Code Dependent:
    Anon:
    Perhaps there wasn't a spare outlet?
    You are standing in a room, holding a fan. There is an old computer with the covers off here. There are no spare wall outlets.

    What do you do now?


    Buy a $6 power bar to go with the fan.
  • Bim Job 2009-09-16 10:50
    Code Dependent:
    uxor:
    Congratulations!
    You both can have wonderful careers writing spam.

    Fuckers.
    Ron Piler:
    Congratulations, you are the ten billionth person to regurgitate this tired old cliche, blah blah blah, etc. etc.
    "Context". It'll be a new concept for you two. Study up on it; it'll help you in social situations, greatly improving your acceptance factor.
    Well, you know. What they said.

    It's (not particularly) interesting that neither one could be bothered to read earlier posts on the subject.

    It's (mildly) interesting that they both disagree with you, nonetheless.

    It's (even more) interesting that you're clue-batting them with the accusation that they haven't read the "context."

    IIRC, "context" was my whole problem with your absurd post in the first place. Of course, it's always easier to throw random insults at people you'll never meet than to address the defects of your own argument. Call it the "ex hominem" attack. Blah blah blah. Snip.
  • Code Dependent 2009-09-16 10:55
    Bim Job:
    IIRC, "context" was my whole problem with your absurd post in the first place. Of course, it's always easier to throw random insults at people you'll never meet than to address the defects of your own argument. Call it the "ex hominem" attack. Blah blah blah. Snip.
    Keep trying, BJ. Scattershot's bound to hit something, sooner or later.
  • Ron Piler 2009-09-16 11:24
    Code Dependent:
    uxor:
    Congratulations!
    You both can have wonderful careers writing spam.

    Fuckers.
    Ron Piler:
    Congratulations, you are the ten billionth person to regurgitate this tired old cliche, blah blah blah, etc. etc.
    "Context". It'll be a new concept for you two. Study up on it; it'll help you in social situations, greatly improving your acceptance factor.


    cf: http://www.encyclopediadramatica.com/Butthurt

    It's ok for me to call you a wanker, because of the context
  • Ceiswyn 2009-09-16 13:01
    Code Dependent:
    From the "first and last letter" people:

    Aoccdrnig to rseearch at an Elingsh uinervtisy, it deosn't mttaer in waht oredr the ltteers in a wrod are, the olny iprmoatnt tihng is that the frist and lsat ltteer is at the rghit pclae. The rset can be a toatl mses and you can sitll raed it wouthit a porbelm. Tihs is bcuseae we do not raed ervey lteter by it slef but the wrod as a wlohe.


    First: that's not true. It only works if you're very picky about which words you choose and how to scramble them.

    Second: while it's possible to make out the sense of many things that are ungrammatical or incorrectly spelled, they make people's brains glitch and slow them down. Making something easy to comprehend - ie using the rules - is polite. Making something hard to comprehend - ie throwing a bunch of words at the screen and expecting the reader to make sense of them - is rude.
  • Liquid Egg Product 2009-09-16 13:47
    Code Dependent:
    From the "first and last letter" people:

    Aoccdrnig to rseearch at an Elingsh uinervtisy, it deosn't mttaer in waht oredr the ltteers in a wrod are, the olny iprmoatnt tihng is that the frist and lsat ltteer is at the rghit pclae. The rset can be a toatl mses and you can sitll raed it wouthit a porbelm. Tihs is bcuseae we do not raed ervey lteter by it slef but the wrod as a wlohe.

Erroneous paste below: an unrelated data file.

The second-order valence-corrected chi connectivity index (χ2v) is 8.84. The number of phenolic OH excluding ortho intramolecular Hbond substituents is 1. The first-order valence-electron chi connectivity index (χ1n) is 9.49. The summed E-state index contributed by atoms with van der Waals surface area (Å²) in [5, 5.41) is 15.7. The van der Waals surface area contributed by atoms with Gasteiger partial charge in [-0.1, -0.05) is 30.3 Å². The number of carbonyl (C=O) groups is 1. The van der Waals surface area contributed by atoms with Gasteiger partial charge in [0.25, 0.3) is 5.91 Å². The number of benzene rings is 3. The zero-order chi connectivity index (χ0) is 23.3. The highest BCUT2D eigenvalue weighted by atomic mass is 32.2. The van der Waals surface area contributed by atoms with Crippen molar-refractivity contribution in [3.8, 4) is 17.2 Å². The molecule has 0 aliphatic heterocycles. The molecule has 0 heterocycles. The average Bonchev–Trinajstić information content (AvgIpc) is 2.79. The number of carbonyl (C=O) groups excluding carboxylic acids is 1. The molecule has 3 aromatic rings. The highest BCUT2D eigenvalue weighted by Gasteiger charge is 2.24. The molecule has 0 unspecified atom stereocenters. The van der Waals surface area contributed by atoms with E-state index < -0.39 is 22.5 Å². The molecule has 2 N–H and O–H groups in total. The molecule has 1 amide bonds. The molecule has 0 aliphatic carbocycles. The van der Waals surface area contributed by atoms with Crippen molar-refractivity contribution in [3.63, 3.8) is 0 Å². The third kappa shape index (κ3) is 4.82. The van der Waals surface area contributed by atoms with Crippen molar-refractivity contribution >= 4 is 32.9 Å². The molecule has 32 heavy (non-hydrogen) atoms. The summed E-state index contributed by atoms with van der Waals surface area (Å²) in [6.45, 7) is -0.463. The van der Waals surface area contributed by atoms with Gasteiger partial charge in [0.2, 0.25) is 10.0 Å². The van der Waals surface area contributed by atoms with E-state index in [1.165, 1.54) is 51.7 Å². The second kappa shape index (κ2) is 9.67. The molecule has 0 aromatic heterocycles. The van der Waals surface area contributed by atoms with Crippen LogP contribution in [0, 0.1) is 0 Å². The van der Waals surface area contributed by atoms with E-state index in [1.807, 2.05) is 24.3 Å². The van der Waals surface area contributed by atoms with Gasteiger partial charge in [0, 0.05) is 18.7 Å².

I'm sure people with reading disorders that require them to read words letter-by-letter were appreciative of the research.

    Ceiswyn:

    First: that's not true. It only works if you're very picky about which words you choose and how to scramble them.


    Exactly. The given example "Aoccdrnig to rseearch at an Elingsh uinervtisy" has some conveniently placed letters (like the "cc" in the mixed up "according").

    "Anocdircg to rraceseh at an Egisnlh uiitrvesny" is more of a pain.
  • Franz Kafka 2009-09-16 14:41
    Scarlet Manuka:
    Franz Kafka:
    If he shows up the second day...

    I mean, if he shows up the second day with a fan, give him a raise.


    No, look at him as if you're horrified and tell him that company policy forbids any personal equipment to be plugged into the power sockets, just to make his brain melt. Oh, and whip up a fake PO for a power strip and a fan and tell him it's just waiting on approval and you should be able to get it in a month or two.


    By which time he'll be in a company that isn't so batshit insane.
  • uxor 2009-09-16 17:35
    Code Dependent:
    uxor:
    Congratulations!
    You both can have wonderful careers writing spam.

    Fuckers.
    Ron Piler:
    Congratulations, you are the ten billionth person to regurgitate this tired old cliche, blah blah blah, etc. etc.
    "Context". It'll be a new concept for you two. Study up on it; it'll help you in social situations, greatly improving your acceptance factor.

    "Spelling". I'd tell you to google it, but the way you type you're not going to find it.
  • Bim Job 2009-09-16 19:43
    Liquid Egg Product:
    Code Dependent:
    From the "first and last letter" people:

    Aoccdrnig to rseearch at an Elingsh uinervtisy, it deosn't mttaer in waht oredr the ltteers in a wrod are, the olny iprmoatnt tihng is that the frist and lsat ltteer is at the rghit pclae. The rset can be a toatl mses and you can sitll raed it wouthit a porbelm. Tihs is bcuseae we do not raed ervey lteter by it slef but the wrod as a wlohe.


    I'm sure people with reading disorders that require them to read words letter-by-letter were appreciative of the research.

    Ceiswyn:

    First: that's not true. It only works if you're very picky about which words you choose and how to scramble them.


    Exactly. The given example "Aoccdrnig to rseearch at an Elingsh uinervtisy" has some conveniently placed letters (like the "cc" in the mixed up "according").